Author Michael Kelley in the book Holy Vocabulary: Rescuing the Language of Faith, takes a good, hard look at how we approach the Lord’s Prayer.
“in modern usage,” he says, “the prayer has become something of an incantation, recited laboriously before a sports event or a civic meeting. It’s become a tool we use in an attempt to guarantee God’s endorsement of whatever we’re about to do” (p. 30).
Sounds somewhat harsh at first reading, but the more I think about it, the more he is right about how I personally approach the Lord’s Prayer from time to time: something to just say, get through and check off to say I talked to God today.
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At a recent Lent seminar I attended, one of those present said, “Lent is about honesty.” That is a good message for us to remember on this Ash Wednesday, the first day of Lent.
First and foremost in Lent, we must be honest with God about our sins. We should not sugar-coat it or make excuses or trivialize it. We have sinned. We are at fault. We have not obeyed the will of our God. There is no denying it anymore. We must confess sincerely what we have done.
And we must be honest with ourselves and say that we would not be here at all were it not for God. He is the one who created us. He is the one who gave us breath. He is the one who guides and protects us. Everything about who we are is a miracle from him and he deserves all the credit for that.
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On this Good Friday, when we focus on the cross, I would like to share with you a devotion I wrote a while back for one of our past periodicals Living the Gospel Life. May your observance of this day be faith-strengthening.
For Jews demand signs and Greeks seek wisdom, but we preach Christ crucified. 1 Cor 1:22-23
When my father graduated from the seminary, my mother gave him a ring with a cross at the center. But in his first weeks as a new pastor in Odell, Nebraska, a farmer observed, “You’re wearing that Continue reading →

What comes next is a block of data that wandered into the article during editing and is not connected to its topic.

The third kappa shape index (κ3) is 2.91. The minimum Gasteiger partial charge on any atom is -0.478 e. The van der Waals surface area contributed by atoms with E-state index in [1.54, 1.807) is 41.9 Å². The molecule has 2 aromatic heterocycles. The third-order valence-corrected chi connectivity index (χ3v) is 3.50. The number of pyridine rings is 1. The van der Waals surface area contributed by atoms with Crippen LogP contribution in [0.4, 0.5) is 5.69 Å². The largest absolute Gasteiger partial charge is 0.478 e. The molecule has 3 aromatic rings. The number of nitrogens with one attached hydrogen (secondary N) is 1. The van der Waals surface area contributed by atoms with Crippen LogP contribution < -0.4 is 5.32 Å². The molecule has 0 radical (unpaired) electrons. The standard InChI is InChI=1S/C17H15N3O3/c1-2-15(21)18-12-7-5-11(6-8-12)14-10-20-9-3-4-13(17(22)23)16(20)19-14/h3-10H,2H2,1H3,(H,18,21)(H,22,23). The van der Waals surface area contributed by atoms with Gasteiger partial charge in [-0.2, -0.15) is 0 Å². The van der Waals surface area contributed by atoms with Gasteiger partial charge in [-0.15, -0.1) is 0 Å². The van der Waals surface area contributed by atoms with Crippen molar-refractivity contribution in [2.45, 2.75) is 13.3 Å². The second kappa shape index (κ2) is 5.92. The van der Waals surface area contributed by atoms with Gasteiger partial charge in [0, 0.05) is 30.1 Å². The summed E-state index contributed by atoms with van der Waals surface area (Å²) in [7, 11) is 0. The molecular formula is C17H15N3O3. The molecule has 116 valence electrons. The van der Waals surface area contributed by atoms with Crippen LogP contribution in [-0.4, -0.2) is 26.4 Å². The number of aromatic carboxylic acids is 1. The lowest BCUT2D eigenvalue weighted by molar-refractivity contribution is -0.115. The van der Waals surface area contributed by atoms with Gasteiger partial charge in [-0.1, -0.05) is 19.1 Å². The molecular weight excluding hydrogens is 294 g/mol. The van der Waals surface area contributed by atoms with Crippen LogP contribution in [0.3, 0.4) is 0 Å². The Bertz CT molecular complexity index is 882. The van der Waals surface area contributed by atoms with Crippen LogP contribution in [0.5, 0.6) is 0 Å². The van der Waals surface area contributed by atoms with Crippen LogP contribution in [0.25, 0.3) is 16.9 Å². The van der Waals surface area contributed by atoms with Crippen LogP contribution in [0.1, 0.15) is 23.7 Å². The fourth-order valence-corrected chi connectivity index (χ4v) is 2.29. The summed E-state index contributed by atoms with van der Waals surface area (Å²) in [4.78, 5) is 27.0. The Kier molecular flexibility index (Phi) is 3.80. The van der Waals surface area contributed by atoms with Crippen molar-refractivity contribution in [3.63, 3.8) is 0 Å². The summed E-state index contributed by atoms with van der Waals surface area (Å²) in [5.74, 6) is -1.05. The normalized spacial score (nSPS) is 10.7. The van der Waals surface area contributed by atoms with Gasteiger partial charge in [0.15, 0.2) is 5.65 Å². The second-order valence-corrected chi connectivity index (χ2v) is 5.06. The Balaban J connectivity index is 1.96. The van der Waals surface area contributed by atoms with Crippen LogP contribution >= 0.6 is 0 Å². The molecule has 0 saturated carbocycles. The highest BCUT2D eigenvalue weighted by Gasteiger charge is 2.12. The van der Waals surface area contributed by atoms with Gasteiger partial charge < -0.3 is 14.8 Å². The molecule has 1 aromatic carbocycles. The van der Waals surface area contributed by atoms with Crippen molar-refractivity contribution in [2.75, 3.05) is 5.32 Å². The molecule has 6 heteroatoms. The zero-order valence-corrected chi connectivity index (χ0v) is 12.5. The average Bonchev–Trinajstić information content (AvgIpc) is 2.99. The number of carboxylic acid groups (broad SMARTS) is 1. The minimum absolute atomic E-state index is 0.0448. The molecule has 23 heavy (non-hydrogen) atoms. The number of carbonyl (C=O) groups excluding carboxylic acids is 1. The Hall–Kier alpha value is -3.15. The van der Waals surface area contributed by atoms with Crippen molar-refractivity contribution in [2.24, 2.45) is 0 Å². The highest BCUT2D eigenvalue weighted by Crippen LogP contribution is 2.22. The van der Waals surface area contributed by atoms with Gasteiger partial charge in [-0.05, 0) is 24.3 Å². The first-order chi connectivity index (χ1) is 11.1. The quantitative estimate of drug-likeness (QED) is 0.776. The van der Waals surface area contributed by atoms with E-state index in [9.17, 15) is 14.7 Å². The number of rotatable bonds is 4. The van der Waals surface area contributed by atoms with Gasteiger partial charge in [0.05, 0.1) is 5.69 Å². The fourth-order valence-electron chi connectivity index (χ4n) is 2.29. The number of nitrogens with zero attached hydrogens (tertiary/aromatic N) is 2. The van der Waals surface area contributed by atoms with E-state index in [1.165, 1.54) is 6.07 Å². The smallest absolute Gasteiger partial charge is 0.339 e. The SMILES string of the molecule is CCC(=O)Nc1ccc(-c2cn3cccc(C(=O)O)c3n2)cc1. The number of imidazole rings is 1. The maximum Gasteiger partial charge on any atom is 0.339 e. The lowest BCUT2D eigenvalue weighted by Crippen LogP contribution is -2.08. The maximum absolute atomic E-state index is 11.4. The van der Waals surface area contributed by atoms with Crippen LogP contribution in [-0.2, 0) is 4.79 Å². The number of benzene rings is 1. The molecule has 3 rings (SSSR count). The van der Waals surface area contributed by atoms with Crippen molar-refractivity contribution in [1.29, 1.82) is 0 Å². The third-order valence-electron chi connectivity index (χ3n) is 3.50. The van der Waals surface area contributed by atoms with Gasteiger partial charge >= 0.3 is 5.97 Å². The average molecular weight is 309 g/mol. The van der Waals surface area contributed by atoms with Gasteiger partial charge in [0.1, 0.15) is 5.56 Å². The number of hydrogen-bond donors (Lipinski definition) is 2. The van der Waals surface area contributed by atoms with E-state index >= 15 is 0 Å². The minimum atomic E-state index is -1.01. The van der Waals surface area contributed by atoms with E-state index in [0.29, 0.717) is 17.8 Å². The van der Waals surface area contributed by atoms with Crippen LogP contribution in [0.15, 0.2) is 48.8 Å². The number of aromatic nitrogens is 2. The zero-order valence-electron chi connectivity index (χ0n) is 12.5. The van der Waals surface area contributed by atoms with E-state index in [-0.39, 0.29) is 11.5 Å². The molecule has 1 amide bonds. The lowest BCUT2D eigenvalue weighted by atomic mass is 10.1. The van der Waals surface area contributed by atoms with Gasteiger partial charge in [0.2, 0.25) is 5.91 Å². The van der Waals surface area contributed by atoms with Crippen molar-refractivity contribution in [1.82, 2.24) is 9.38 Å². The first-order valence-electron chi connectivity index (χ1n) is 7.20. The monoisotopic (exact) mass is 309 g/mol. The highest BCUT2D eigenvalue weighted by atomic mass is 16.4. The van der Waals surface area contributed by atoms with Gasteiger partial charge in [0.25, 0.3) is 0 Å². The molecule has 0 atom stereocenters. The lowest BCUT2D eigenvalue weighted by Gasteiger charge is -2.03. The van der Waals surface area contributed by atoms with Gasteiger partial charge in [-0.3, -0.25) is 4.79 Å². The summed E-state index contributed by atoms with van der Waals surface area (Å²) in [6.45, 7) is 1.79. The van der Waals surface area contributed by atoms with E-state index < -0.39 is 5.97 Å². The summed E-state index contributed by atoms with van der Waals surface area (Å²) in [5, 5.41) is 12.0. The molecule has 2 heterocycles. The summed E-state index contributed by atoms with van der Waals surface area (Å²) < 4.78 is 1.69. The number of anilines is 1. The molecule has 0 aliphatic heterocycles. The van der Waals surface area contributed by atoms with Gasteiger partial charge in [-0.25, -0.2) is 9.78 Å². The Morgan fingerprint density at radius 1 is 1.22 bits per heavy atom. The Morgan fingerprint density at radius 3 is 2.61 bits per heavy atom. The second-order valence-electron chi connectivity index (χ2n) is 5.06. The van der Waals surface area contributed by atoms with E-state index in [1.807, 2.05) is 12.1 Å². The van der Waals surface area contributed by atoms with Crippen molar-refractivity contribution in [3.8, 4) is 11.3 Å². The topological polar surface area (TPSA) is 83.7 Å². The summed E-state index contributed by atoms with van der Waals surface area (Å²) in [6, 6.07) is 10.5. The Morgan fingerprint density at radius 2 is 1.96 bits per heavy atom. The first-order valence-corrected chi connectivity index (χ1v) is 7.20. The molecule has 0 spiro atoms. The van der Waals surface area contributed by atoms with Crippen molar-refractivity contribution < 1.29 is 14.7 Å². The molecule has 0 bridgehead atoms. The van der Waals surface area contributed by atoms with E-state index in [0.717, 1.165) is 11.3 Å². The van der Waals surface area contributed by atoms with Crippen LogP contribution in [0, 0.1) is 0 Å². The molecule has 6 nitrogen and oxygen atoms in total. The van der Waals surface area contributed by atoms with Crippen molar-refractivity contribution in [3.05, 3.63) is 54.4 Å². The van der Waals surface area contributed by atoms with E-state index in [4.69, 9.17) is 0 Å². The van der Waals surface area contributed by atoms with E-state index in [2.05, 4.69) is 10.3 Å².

Many churches include footwashing as a part of their Maundy Thursday services.
On this Maundy Thursday, when Jesus washed his disciples’ feet, I am posting a devotion I wrote for a previous publication of ours, Living the Gospel Life, on an experience I had with foot-washing:
Now that I, your Lord and Teacher, have washed your feet, you also should wash one another’s feet. John 13:14
At a recent event at my church the group leader (me!?) was supposed to wash the feet of the members of my group. The prospect of washing these people’s feet did not thrill me, and all of the adults in the group declined to participate. Only one 8-year-old boy named Colin was game. I found Continue reading →
I consider Palm Sunday to be one of the most bipolar days of the Church Year. In fact it is given two titles on the liturgical calendar: Palm Sunday/Sunday of the Passion.
It begins with a parade of people waving palm branches joyfully praising God for Jesus as he enters Jerusalem. Children and adults alike enjoy re-enacting this scene in our churches on this day. I know I enjoy waving a palm frond my church provides each parishioner as I sing “All Glory, Laud and Honor” as much as the next guy. There are usually little kids laughing and people smiling as we do this sort of playful activity as worship leaders process in.
Parishioners wave palm branches like these at the start of Palm Sunday worship.
But eventually the tone of the service shifts abruptly (by design) as we turn our faces to the cross that looms before our Savior as he fulfills the purpose for which he came: releasing us from sin, death and the devil through his suffering, death and resurrection.
The church I attend often has various readers speak portions of the passion narratives as parishioners go to Communion toward the close of the service. The mood is somber and reflective and evokes a sense of dread.
As I think about the effect such a shift in tone has on me, it reminds me of how shocking and disconcerting this must have been for the disciples. Here Continue reading →
This is what a typical labyrinth looks like.
During Lent this year, I am reading the book Walking the Labyrinth by my good friend Travis Scholl. In it he tells of a Lent several years ago in which he walked the winding path of a labyrinth in a churchyard near his home every day of the sacred season.
Scholl describes how the weather, the surroundings, his mood changed each time he walked the labyrinth reflecting and praying. I imagine in my mind’s eye a kind of movie montage of different scenes behind Scholl as he makes his same labyrinth walk each day.
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Welcome to the first post of the Creative Christian Perspectives blog. Thank you for coming on this journey of faith with me as we dialogue about what it means to be a Christian in our world today. I begin the discussion using my perspective as a senior product developer at a Christian publishing company, Creative Communications for the Parish.
We start this blog very appropriately, I think, on Ash Wednesday, the first day of Lent, the season in which we meditate and reflect on the life, suffering and death of our Savior for our salvation. It is a time to look closely at ourselves and our own faith life in light of the overarching message of Lent, which is “Repent and believe!” Continue reading →